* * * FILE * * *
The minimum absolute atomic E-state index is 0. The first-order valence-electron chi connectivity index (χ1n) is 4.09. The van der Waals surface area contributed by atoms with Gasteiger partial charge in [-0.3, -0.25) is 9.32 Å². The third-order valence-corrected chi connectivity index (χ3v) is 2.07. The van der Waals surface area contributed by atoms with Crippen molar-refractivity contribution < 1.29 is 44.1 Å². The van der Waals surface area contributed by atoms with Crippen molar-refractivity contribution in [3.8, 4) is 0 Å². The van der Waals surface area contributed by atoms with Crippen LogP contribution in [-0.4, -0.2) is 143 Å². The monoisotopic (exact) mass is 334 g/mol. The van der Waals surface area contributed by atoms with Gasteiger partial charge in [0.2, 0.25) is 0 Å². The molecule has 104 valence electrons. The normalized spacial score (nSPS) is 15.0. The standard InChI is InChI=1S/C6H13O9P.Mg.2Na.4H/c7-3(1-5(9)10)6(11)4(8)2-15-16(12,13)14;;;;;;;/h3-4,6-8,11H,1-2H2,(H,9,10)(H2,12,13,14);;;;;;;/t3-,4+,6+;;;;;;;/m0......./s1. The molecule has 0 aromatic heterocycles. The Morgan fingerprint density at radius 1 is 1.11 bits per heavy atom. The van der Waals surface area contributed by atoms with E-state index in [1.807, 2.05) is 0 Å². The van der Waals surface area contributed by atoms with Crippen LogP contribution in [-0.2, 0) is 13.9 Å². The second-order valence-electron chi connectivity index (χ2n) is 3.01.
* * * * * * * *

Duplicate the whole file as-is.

The minimum absolute atomic E-state index is 0. The first-order valence-electron chi connectivity index (χ1n) is 4.09. The van der Waals surface area contributed by atoms with Gasteiger partial charge in [-0.3, -0.25) is 9.32 Å². The third-order valence-corrected chi connectivity index (χ3v) is 2.07. The van der Waals surface area contributed by atoms with Crippen molar-refractivity contribution < 1.29 is 44.1 Å². The van der Waals surface area contributed by atoms with Crippen molar-refractivity contribution in [3.8, 4) is 0 Å². The van der Waals surface area contributed by atoms with Crippen LogP contribution in [-0.4, -0.2) is 143 Å². The monoisotopic (exact) mass is 334 g/mol. The van der Waals surface area contributed by atoms with Gasteiger partial charge in [0.2, 0.25) is 0 Å². The molecule has 104 valence electrons. The normalized spacial score (nSPS) is 15.0. The standard InChI is InChI=1S/C6H13O9P.Mg.2Na.4H/c7-3(1-5(9)10)6(11)4(8)2-15-16(12,13)14;;;;;;;/h3-4,6-8,11H,1-2H2,(H,9,10)(H2,12,13,14);;;;;;;/t3-,4+,6+;;;;;;;/m0......./s1. The molecule has 0 aromatic heterocycles. The Morgan fingerprint density at radius 1 is 1.11 bits per heavy atom. The van der Waals surface area contributed by atoms with E-state index in [1.807, 2.05) is 0 Å². The van der Waals surface area contributed by atoms with Crippen LogP contribution in [-0.2, 0) is 13.9 Å². The second-order valence-electron chi connectivity index (χ2n) is 3.01.